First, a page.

“With the Internet we gain the flexibility of going across time and space,” says Susan Barnes, associate professor of communication at Rochester Institute of Technology. “We lose the association of people with their words, and so people are no longer accountable for their words and actions. We have worms and spam happening because you can’t track these people down. You would never have these things occurring in a face-to-face community.”
The “environment” media creates is the focus of an emerging discipline called media ecology, a blend of communication studies with information technology and the arts. RIT will host the Media Ecology Association’s fifth annual convention from June 10 to 13, which will explore “Media Environments and the Liberal Arts” from a variety of perspectives. Conference events will be held in the Liberal Arts Building.
“When I first came to RIT, I realized I was starting to see a lot of intersections between liberal arts, information technologies and creative expressions,” says Barnes, one of the founding members of the MEA. “I thought this conference would be an opportunity to bring together different people from campus to explore media and, in particular, digital environments that are changing everything.”
She adds: “The digital medium is the first media that combines words, pictures, sounds and motion. That’s why websites can resemble books and newspapers, and TV shows can go online. It’s such a flexible medium.”
Barnes notes that digital media blurs boundaries of what used to be traditional disciplines. For instance, web site design could fall under information technology, graphic arts and communication.
“The whole premise of the conference is that once a new communication medium is introduced into a liberal arts discipline it changes everything,” Barnes says. “It will influence how we teach, do research and express ourselves creatively.”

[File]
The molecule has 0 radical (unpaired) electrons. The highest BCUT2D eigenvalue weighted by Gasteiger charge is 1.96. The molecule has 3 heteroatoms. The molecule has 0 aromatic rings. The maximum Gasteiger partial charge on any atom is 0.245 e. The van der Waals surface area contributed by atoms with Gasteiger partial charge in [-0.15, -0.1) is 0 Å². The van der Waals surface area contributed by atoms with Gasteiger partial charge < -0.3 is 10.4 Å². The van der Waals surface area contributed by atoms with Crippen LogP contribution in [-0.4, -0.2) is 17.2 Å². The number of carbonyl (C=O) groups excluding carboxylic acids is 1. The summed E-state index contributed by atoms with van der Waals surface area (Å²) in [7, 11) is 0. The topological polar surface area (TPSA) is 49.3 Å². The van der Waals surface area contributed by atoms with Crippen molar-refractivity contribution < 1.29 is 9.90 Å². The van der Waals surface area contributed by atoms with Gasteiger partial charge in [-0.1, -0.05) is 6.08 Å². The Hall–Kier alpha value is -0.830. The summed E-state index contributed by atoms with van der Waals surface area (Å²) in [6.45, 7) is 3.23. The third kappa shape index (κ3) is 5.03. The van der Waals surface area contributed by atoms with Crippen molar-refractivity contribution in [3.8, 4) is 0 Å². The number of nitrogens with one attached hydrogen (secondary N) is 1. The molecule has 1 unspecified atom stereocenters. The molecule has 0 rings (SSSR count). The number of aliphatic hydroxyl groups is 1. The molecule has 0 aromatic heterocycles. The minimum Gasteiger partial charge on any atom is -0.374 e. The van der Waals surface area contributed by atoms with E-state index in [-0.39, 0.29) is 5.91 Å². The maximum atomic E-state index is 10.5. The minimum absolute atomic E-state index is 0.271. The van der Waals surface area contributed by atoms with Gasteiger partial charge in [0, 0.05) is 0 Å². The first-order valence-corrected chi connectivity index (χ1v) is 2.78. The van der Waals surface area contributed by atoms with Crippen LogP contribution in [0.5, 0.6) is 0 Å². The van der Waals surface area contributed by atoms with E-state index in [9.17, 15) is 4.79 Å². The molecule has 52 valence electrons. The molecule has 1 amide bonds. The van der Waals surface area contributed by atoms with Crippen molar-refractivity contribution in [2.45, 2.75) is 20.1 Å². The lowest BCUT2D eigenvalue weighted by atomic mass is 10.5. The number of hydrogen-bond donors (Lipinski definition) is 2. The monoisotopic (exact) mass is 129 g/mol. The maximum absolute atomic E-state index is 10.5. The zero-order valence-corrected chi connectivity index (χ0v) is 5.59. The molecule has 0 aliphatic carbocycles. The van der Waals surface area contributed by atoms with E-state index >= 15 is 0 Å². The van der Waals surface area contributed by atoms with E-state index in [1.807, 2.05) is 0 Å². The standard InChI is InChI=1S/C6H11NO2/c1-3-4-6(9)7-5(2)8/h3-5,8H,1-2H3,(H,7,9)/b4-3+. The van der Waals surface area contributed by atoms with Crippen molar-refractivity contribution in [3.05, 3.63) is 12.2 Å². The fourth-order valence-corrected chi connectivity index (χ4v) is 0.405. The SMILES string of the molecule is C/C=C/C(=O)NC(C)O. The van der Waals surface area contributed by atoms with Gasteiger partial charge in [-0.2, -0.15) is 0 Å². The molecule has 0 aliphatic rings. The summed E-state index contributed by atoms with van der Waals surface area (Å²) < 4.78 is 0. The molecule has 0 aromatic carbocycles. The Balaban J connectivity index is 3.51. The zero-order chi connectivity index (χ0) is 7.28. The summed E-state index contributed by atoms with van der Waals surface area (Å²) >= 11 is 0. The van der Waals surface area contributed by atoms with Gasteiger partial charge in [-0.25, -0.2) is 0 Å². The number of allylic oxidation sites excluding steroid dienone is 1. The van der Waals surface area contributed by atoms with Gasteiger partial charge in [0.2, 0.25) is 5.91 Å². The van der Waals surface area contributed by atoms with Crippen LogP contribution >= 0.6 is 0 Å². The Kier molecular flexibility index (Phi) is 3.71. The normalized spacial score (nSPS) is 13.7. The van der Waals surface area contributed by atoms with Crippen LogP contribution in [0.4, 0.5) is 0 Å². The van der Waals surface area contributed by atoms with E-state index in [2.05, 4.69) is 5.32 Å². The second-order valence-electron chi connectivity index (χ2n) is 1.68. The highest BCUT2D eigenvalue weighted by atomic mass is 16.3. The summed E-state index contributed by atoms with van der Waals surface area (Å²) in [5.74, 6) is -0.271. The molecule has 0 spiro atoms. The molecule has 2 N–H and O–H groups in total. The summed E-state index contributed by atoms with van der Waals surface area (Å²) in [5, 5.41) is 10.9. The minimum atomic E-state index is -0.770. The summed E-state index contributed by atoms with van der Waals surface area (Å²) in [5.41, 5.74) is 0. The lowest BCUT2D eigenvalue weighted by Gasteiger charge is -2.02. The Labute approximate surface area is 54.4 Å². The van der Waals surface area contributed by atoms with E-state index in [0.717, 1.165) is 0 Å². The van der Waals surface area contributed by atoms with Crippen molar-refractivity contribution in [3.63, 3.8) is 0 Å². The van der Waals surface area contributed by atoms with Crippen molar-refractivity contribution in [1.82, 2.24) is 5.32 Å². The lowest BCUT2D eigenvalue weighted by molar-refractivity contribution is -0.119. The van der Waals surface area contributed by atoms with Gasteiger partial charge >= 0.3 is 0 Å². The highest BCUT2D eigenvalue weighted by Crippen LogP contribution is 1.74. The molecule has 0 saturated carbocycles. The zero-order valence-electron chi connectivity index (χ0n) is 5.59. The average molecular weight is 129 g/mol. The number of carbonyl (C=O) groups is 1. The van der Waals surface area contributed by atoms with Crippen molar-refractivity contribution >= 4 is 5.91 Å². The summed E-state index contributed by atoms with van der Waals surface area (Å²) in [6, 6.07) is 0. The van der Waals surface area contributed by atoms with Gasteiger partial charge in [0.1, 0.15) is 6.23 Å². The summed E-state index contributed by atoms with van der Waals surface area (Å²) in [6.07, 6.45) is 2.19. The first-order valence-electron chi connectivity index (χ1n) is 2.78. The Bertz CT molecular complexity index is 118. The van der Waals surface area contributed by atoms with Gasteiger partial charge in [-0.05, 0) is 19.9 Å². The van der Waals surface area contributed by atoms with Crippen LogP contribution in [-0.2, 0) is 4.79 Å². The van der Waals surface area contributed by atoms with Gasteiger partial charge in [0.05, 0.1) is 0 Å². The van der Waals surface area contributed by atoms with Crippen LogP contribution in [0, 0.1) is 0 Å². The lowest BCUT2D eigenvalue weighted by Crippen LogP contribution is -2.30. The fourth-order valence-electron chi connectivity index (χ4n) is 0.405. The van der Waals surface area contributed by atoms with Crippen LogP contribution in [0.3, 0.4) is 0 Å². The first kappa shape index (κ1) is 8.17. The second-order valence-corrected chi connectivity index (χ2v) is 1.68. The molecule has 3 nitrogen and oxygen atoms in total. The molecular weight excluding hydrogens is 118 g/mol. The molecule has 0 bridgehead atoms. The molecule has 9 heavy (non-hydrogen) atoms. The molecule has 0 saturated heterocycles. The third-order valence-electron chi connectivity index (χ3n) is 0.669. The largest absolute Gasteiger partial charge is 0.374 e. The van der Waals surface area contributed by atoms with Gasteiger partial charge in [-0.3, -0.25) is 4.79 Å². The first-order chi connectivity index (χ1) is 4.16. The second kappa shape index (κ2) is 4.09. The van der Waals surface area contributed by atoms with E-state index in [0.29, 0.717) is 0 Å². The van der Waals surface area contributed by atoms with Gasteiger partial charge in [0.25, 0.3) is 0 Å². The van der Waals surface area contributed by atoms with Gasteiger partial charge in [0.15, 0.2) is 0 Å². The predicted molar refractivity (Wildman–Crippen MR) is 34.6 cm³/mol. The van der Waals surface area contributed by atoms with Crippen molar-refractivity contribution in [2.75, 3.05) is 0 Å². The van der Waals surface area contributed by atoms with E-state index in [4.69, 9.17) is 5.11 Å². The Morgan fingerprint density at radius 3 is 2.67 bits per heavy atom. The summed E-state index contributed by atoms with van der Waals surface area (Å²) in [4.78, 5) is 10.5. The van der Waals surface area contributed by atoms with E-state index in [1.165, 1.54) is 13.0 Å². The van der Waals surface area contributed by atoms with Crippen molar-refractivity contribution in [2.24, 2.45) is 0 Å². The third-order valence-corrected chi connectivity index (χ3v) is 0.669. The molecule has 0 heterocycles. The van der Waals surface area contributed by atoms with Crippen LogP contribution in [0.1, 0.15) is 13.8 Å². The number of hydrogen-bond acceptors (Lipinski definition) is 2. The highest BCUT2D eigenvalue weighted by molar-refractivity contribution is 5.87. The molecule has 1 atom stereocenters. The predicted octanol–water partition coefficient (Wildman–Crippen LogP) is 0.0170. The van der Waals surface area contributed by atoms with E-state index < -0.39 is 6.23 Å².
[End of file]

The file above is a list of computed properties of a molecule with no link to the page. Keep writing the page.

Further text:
One of the conference highlights will include a keynote speech by author and media critic Douglas Rushkoff, who will talk about computer games at 7 p.m. on June 11, in the Ingle Auditorium of the Student Alumni Union. This portion of the conference is free and open to the public. Rushkoff is the author of several best-selling books on new media and popular culture, including Cyberia, Media Virus, and the popular PBS Frontline documentary, Merchants of Cool.
Other points of interest will include panel sessions on blogging, gaming, visual ecologies and digital poetry. RIT professors Elizabeth Lawley, Stephen Jacobs and John Roche will head discussion panels, along with such visiting authors and scholars as Robert Logan, author of Alphabet Effect, Denise Schmandt-Besserat, art historian and archaeologist from Stanford University, authors Gary Gumpert and Susan Drucker, Marjorie Lusesebrink, president of the Los Angeles-based Electric Literature Organization, and Liss Jeffrey from the McLuhan Center at the University of Toronto, among others.
“Many of these conference sessions are pilot ideas for possible courses in liberal arts and information technology, and possibly other disciplines,” Barnes says. “And to make a point that in the liberal arts we are affected by digital media and communication environments.”
Media Environments and the Liberal Arts begins at 2 p.m. on Thursday, June 10, and wraps up at 1 p.m. on June 13. It is sponsored by RIT’s Department of Communication and the William A. Kern Professor in Communications, and the College of Liberal Arts. The event is free to the RIT community, $60 for the general public and $25 for non-RIT students. To register, or to see the conference agenda, visit www.rit.edu/~sbbgpt/mea-rit.